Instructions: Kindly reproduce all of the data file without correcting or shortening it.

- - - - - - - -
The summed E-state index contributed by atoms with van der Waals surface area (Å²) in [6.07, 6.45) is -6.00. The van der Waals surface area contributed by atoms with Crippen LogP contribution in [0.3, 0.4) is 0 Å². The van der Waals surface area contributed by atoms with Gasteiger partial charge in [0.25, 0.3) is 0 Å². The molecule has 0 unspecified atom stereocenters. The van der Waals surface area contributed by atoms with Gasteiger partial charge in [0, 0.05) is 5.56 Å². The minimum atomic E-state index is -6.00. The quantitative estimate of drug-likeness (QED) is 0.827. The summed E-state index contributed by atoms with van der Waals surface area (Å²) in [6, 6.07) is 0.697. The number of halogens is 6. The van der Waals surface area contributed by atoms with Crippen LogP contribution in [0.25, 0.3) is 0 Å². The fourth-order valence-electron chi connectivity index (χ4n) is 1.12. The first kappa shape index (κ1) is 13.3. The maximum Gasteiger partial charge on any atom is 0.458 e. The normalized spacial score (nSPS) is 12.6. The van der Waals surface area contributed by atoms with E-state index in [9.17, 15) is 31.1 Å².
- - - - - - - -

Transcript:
The summed E-state index contributed by atoms with van der Waals surface area (Å²) in [6.07, 6.45) is -6.00. The van der Waals surface area contributed by atoms with Crippen LogP contribution in [0.3, 0.4) is 0 Å². The van der Waals surface area contributed by atoms with Gasteiger partial charge in [0.25, 0.3) is 0 Å². The molecule has 0 unspecified atom stereocenters. The van der Waals surface area contributed by atoms with Gasteiger partial charge in [0, 0.05) is 5.56 Å². The minimum atomic E-state index is -6.00. The quantitative estimate of drug-likeness (QED) is 0.827. The summed E-state index contributed by atoms with van der Waals surface area (Å²) in [6, 6.07) is 0.697. The number of halogens is 6. The van der Waals surface area contributed by atoms with Crippen LogP contribution in [0.25, 0.3) is 0 Å². The fourth-order valence-electron chi connectivity index (χ4n) is 1.12. The first kappa shape index (κ1) is 13.3. The maximum Gasteiger partial charge on any atom is 0.458 e. The normalized spacial score (nSPS) is 12.6. The van der Waals surface area contributed by atoms with E-state index in [9.17, 15) is 31.1 Å².